Source: NICE 27th May 2022
NICE has outlined what aspects of menopause care will be updated in upcoming guidance, including areas where more research is needed.
The ‘scope’ of the menopause guideline, published on Friday 27 May, sets out new areas of evidence which NICE will look at and consider either making new recommendations or updating existing ones. The following areas have been identified for inclusion in the scope:
- Managing menopausal symptoms.
- Cognitive behavioural therapy to manage symptoms associated with the menopause.
- Interventions to manage genitourinary symptoms associated with the menopause.
- Effects of hormone replacement therapy on overall health outcomes.
The surveillance and scoping process did not identify any substantive new evidence on using testosterone beyond the current recommendations in the NICE guideline for using testosterone for altered sexual function. NICE discussed the need for evidence in this area with the National Institute for Health and Care Research (NIHR) who have agreed to scope new research.
Dr Gail Allsopp, NICE interim chief medical officer said:
“We recognise the profound impact, both physically and psychologically that menopause can have and the need for updated guidance. We are working at pace on this guideline update to ensure that its impact can be realised as soon as possible.
“We work closely with our stakeholders at the interface of health and care, and after highlighting the gap in the evidence for the use of testosterone, I am delighted that our partners at NIHR have agreed to scope further research into whether testosterone helps to manage menopausal symptoms beyond altered sexual function.”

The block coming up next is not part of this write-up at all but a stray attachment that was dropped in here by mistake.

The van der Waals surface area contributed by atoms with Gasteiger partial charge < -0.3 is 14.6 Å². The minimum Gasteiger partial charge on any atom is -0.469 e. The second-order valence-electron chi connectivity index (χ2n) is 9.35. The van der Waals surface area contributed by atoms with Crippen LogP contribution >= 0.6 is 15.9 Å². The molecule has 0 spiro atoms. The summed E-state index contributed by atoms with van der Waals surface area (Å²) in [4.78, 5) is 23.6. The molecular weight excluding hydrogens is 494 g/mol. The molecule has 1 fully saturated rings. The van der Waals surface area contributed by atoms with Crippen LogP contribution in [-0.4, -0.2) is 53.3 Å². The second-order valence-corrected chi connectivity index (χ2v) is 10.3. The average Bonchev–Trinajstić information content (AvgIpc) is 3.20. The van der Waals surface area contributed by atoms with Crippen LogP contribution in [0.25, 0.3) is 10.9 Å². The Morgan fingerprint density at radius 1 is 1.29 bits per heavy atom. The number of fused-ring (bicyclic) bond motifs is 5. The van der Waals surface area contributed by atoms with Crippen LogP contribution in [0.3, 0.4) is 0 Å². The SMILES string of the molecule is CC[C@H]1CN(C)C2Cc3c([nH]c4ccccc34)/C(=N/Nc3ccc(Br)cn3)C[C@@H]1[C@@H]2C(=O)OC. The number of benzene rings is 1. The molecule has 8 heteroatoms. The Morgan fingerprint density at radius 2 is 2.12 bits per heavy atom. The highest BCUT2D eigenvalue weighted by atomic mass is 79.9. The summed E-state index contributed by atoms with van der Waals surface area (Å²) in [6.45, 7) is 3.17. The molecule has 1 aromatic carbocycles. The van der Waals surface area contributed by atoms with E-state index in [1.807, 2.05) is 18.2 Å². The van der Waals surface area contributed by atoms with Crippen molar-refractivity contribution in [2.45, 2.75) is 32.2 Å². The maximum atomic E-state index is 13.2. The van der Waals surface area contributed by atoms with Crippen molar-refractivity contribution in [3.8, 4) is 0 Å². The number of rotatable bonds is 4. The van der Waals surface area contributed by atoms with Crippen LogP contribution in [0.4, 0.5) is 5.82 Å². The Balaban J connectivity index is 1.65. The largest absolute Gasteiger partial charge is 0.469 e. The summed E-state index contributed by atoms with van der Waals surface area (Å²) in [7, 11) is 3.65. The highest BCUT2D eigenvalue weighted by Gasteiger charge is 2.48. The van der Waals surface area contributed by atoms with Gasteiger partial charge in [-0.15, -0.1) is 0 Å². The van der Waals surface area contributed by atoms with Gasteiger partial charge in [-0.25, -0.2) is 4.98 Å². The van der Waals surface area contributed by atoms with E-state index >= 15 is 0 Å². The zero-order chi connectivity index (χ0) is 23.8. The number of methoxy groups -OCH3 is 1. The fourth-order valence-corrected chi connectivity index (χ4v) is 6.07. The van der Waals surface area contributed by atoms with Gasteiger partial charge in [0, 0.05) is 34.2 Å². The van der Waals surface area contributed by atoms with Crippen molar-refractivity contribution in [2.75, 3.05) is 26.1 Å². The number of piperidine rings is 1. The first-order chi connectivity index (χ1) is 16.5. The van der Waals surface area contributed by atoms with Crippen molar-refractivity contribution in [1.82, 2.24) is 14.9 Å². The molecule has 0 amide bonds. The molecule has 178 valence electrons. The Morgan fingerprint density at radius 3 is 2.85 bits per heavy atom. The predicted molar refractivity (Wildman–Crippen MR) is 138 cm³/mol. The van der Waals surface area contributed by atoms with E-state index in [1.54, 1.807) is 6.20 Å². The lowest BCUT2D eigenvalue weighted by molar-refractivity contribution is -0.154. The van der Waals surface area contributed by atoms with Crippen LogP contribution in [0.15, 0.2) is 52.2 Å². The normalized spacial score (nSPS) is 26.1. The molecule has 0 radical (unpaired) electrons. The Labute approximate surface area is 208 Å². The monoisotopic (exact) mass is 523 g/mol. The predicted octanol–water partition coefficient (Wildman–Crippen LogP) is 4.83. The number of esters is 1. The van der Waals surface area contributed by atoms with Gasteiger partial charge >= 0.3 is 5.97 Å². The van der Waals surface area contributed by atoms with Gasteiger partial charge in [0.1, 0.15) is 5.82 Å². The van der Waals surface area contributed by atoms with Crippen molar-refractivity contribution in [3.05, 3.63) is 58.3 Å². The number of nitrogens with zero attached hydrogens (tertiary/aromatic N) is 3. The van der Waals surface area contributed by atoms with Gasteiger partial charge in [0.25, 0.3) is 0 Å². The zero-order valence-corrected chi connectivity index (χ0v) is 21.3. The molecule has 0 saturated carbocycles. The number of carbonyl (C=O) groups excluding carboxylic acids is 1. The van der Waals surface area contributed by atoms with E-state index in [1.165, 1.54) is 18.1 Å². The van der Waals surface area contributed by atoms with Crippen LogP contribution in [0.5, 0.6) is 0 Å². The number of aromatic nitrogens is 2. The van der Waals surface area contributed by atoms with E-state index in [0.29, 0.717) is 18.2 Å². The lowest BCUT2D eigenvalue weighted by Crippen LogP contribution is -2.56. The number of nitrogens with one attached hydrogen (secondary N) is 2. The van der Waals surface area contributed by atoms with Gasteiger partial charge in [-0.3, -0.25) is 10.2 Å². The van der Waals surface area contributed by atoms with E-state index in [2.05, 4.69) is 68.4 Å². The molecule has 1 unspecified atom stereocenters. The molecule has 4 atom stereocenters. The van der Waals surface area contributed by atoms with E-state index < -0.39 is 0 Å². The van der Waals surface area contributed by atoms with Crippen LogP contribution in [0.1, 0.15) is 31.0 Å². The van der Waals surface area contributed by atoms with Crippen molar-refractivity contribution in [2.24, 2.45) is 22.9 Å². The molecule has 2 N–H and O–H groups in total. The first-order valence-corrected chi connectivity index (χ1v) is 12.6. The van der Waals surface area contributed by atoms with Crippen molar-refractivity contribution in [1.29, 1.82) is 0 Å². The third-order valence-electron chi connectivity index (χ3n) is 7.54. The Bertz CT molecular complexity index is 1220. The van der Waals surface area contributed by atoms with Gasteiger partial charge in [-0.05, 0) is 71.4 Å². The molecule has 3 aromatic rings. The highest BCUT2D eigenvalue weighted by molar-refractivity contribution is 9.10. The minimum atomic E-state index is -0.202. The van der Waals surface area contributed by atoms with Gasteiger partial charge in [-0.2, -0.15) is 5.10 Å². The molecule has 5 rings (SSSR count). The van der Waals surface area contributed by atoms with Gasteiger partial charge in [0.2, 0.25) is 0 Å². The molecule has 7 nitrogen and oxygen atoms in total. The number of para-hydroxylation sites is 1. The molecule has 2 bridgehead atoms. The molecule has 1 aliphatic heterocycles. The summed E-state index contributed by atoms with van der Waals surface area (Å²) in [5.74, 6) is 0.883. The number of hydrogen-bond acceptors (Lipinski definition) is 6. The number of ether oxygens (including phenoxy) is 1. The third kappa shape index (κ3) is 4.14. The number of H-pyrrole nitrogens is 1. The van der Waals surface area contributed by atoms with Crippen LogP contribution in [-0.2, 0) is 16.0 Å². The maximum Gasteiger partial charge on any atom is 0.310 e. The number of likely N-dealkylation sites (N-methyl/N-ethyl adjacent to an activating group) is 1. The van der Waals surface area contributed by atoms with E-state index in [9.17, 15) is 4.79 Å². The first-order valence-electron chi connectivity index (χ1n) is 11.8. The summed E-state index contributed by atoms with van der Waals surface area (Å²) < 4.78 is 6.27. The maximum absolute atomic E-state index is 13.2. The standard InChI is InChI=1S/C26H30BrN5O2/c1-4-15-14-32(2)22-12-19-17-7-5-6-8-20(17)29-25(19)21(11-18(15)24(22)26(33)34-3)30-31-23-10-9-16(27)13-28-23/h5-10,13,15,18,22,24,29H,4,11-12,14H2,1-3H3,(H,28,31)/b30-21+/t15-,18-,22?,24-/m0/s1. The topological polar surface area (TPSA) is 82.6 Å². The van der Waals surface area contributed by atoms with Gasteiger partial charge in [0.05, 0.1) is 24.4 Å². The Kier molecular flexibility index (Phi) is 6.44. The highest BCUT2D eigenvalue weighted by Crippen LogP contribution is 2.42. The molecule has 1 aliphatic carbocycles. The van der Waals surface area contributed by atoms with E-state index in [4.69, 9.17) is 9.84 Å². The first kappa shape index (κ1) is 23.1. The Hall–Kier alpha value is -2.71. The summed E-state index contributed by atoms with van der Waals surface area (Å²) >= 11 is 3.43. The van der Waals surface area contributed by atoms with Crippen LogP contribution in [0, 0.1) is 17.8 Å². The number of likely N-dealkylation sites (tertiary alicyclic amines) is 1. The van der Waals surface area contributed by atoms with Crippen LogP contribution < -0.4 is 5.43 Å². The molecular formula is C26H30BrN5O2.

Minster for Women’s Health Maria Caulfield said:
“Most women will experience menopausal symptoms – some of these can be quite severe and have a significant impact on their everyday activities.
“It’s crucial these can be managed effectively to enable women to continue living their lives and this step forward will ensure healthcare professionals continue to have access to the most up to date evidence and recommendations on menopause care.
“Women’s health is a priority for this government, and we will set out our plans in the first ever government-led Women’s Health Strategy to level up women’s health.”
Professor Lucy Chappell, Chief Executive Officer for the National Institute for Health and Care Research said:
“We welcome this work by NICE to evaluate new evidence that relates to management of the menopause, and the opportunity to address gaps in the evidence base through timely research. We know that this topic is of high importance to many women and healthcare professionals, and this update should provide high-quality recommendations on best practice, not just on menopausal symptoms but also on wider health outcomes.”
While we have identified a need for further research into testosterone, there are a number of areas of new evidence identified that could affect existing menopause recommendations and these will now be looked at by an independent committee of experts.
The new evidence looked at in the guideline update will cover women, non-binary and trans people with menopause aged 40 and older, this will include perimenopause and postmenopause. No new evidence was identified about people with premature ovarian insufficiency, so the existing recommendations will remain in the updated guideline. It will also look at inequalities relating to protected characteristics or other characteristics that might impact people’s access to care, their experience of care and their menopause process, such as age, disability, ethnicity, socioeconomic status, and gender identity.
To view the scope please visit Menopause: diagnosis and management update page
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